Is there a specific theme that unites the paintings shown in 856G Gallery?
The exhibit is not planned discursively. There is no gran narrative the unites the paintings thematically. Nonetheless, if we talk about what they might have in common, it's clear that they are all painted on wrappers/packaging that you can easily find in the Philippines of products that everyone might be familiar with and have their own personal stories of childhood or other subjective contexts that they can attach like Ovaltine chocolate drink, Close Up toothpaste, Ferna baking soda, White Rabbit candies, Curly Tops chocolates, Loaded chips, etc.
As an artist I also try to avoid enclosing myself to just focusing on specific themes. In that manner it the process becomes open. This goes without saying that I divulge personal narratives into my work; I prefer to be analytical and not confessional, this allows the artwork to be universal. Even when I tackle specific timely events I am consciously aware not being stuck in the nowness of it, instead allowing the passage of time as part of the reading of the work. Sometimes, being caught up in the timeliness of an event can lead to merely illustrating it.
The title of the show Banda Sonora Tropical, what does it mean?
It's a Spanish term which literally translates to Tropical Soundtrack. In lot of ways my part of my aesthetic research evolves around the notion of the tropical, but the show doesn't force you to think about that. With this title I wanted the public to get into the energy, the mindset of the artworks, think of it this way, when you commute, cook, shower, work out, you put on that playlist and you focus on the task; I'd like the public to think of each painting as a possible song, not to be understood, but to give off that energy.
Are these paintings part of a bigger series?
Not necessarily a series that has a finality, but categorically part of a way of working. I have different "series" ongoing because it's a way for me to categorize certain formal experiments I do or else I'd go insane. he he he
Why use tarpaulin? How did this process come about?
In a way it came by accident I suppose. I first started painting on tarp right after the 2016 Philippine elections. Tarpaulin is a very common material in the Philippines and it was just there, so I thought why not use it. I want to push the understanding of what painting can be, supposed to what it is. In the Philippines where there is a strong tradition of the medium, it's even more challenging both formally and ideologically. But, this is part of the fun. Once you start experimenting, you start asking more questions and resolving issues that come along the way. I work both with tarpaulin that I get directly from the streets and printing images that I want to use.
In your thought process, do you consciously carry the burden of art history?
Which art history? This is a tricky question. I mean, yes, the global standard and the playing field is dictated by western art historical cannons. Tricky, because also, both as a Spaniard and as a Filipino, this is not a burden, but forms part of my context. Besides, cannons have to be challenged. Although, somehow, tricky, because living in the Philippines frees me from this as well. My context, especially living in Negros island, allows me that freedom as well, both as a conscious act and contextually. Consciously, because in Europe I feel that there is this burden and that is also why I wanted to live back in the Philippines. Contextually, I am surrounded by a hyper-creative and exciting social network and environment that has nothing to do with people who are part of the art system. I just need to step out of my studio and it's there. As simple as how my neighbor ties knots onto the rope that he hangs to dry clothes, which he does to space out the hangers so that the clothes don't end up lumped together. The yearly parades and festivals that happen in Dumaguete and Bacolod wherein people dress up in costumes made of materials that are sourced locally that end up in combinations that I would have never thought of. Surrounded by this, everyday I am constantly reminded of the endless possibilities and it broadens my idea of what I can do. This is important, very important because precisely, this whole context is the core of my ethos. It goes beyond zeitgeist which can, in a way, be trapped in the notion of "timeliness" but this context, this creative philosophy that people around me have innately, is liberating.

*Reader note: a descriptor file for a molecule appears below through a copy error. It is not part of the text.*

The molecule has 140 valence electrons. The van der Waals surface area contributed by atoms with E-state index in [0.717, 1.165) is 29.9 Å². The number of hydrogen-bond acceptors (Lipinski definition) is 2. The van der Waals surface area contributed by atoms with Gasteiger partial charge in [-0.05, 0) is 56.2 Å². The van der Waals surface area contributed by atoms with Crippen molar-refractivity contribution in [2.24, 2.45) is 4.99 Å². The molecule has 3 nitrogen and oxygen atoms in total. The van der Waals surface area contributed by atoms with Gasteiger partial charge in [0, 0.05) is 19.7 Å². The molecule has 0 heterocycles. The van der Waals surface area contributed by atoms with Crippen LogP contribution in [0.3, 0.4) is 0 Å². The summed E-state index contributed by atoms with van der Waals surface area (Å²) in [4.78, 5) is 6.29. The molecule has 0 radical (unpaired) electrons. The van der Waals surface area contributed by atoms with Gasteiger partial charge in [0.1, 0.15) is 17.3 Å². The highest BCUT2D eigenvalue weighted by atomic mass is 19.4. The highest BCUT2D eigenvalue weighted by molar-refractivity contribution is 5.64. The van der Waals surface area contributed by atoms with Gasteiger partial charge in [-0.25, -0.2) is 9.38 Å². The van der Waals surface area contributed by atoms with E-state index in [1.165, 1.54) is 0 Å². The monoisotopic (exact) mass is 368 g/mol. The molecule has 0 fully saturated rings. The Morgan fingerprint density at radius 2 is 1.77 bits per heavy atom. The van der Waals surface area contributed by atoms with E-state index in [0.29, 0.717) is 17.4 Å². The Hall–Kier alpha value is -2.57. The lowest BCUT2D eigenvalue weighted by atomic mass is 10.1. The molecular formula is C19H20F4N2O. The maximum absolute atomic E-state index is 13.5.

Do the patterns you paint over the images signify something?
Not necessarily. One of the conscious decisions I make in painting the patterns is the idea of ornamentation and the decorative. This is in a way, I'd like to think, somehow reflects on the chaotic, horror vaccui system that makes up this exciting and vibrant structure in all manners of engaging with Filipino life. Also, in the tropics, especially where I live in the rural region where you can experience nature in diverse forms like the twin lakes up the mountain in San Jose, the abundant marine life surrounding Apo island or even seeing a patch of uncared for patch of land in the rural-urban area, it's evident how nature is this joyous over-growth of different flora and fauna chaotically co-existing with each other. Perhaps it's also a rebellion towards that global trend of formalism, concept-driven and minimal aesthetics with grand discursive narratives that dominate the artscape. I wanted to paint flowers and stereotypically decorative motifs that do not preach. I don't want my viewer to be "schooled" in art. The public is intelligent and diverse and carries with him a baggage of perceptual tools, depending on his engagement with the work, can go further, deeper into the artwork, but is not compelled to necessarily understand what it means.